Modern Monitoring Part 3: The Job of Monitoring, Made Simple

It could not be a more fitting time for this last piece in our 3-part Monitoring series than at the end of a week during which aviation safety news has been dominated by findings in the Asiana 214 accident in San Francisco, nearly a year ago. In its hearing on the subject, the NTSB stated clearly that the crew, “over-relied on automated systems that they did not fully understand…As a result, they flew the aircraft too low and too slow and collided with the sea wall at the end of the runway.”

In our last two installments, we discussed how we humans—the “wetware” in the human-machine dynamic—are wired to monitor our surroundings. And as the investigative team in the Asiana 214 accident (and hundreds of other accidents in the past two decades with similar findings) have pointed out, an essential component of successful monitoring is knowing exactly what you are monitoring, how it works, and acceptable performance parameters. The 9th and final Principle of Automation Airmanship, Logic Knowledge, is defined in this way:

“Through a sound understanding of the basic logic of the automated systems and procedures, crews are able to maintain a sound mental model of the aircraft state at all times; knowledge-based modeling of expected and anticipated autoflight actions is consistently accurate, which prevents crews from under- or over-reliance on automation for flight path control by balancing their cockpit scan between relevant cockpit displays and, when appropriate, outside the cockpit clearing and scanning.”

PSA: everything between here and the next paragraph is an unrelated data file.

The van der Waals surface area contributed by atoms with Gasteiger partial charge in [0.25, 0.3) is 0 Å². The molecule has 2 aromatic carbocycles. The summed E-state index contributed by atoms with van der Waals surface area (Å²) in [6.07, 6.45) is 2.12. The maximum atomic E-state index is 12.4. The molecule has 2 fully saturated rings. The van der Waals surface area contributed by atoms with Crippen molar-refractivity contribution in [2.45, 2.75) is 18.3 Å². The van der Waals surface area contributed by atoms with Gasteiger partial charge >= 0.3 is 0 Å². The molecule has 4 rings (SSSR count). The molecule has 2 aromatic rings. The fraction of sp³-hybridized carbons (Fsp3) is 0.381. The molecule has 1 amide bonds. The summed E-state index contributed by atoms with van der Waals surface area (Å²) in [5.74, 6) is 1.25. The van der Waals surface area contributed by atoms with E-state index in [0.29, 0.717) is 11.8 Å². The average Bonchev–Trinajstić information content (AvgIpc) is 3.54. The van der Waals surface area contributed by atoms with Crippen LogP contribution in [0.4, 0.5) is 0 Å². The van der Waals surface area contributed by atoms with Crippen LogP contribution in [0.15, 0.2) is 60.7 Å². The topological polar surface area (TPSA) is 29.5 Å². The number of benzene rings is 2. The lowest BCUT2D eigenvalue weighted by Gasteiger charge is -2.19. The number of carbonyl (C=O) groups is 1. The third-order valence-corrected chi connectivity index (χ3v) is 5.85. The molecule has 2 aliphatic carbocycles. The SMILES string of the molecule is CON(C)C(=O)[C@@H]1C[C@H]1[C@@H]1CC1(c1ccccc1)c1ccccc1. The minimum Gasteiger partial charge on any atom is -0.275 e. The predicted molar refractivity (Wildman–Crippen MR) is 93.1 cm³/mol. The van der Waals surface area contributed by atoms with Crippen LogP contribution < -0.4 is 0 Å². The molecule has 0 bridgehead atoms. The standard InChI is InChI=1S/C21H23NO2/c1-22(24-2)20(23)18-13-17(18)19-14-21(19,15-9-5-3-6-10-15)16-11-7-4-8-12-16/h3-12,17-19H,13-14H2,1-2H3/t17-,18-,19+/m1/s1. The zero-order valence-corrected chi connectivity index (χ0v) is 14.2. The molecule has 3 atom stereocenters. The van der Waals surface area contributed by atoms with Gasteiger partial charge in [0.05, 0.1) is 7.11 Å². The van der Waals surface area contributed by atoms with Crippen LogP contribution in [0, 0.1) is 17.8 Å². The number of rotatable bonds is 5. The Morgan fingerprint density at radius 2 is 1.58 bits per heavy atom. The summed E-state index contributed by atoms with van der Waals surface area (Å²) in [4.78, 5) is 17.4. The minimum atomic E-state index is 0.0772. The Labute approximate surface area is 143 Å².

It’s not enough just to “monitor.” You have to know what you’re monitoring, and how to respond with exacting precision and unflinching decisiveness when performance parameters are exceeded. If you have kept up with this series of posts, you have learned (or refreshed your knowledge) that Monitoring is closely related to Attention, and that humans are excellent monitors when they are aware of how their attention system can be deployed across their environment. So, in conclusion, you can apply this formula, with the right background knowledge, with good results across virtually every aspect of your flying job:

  1. Know what you’re monitoring.
  2. Monitor totally.
  3. Act decisively when monitoring reveals deviations.

Until our next report, fly safe, and always, fly first.

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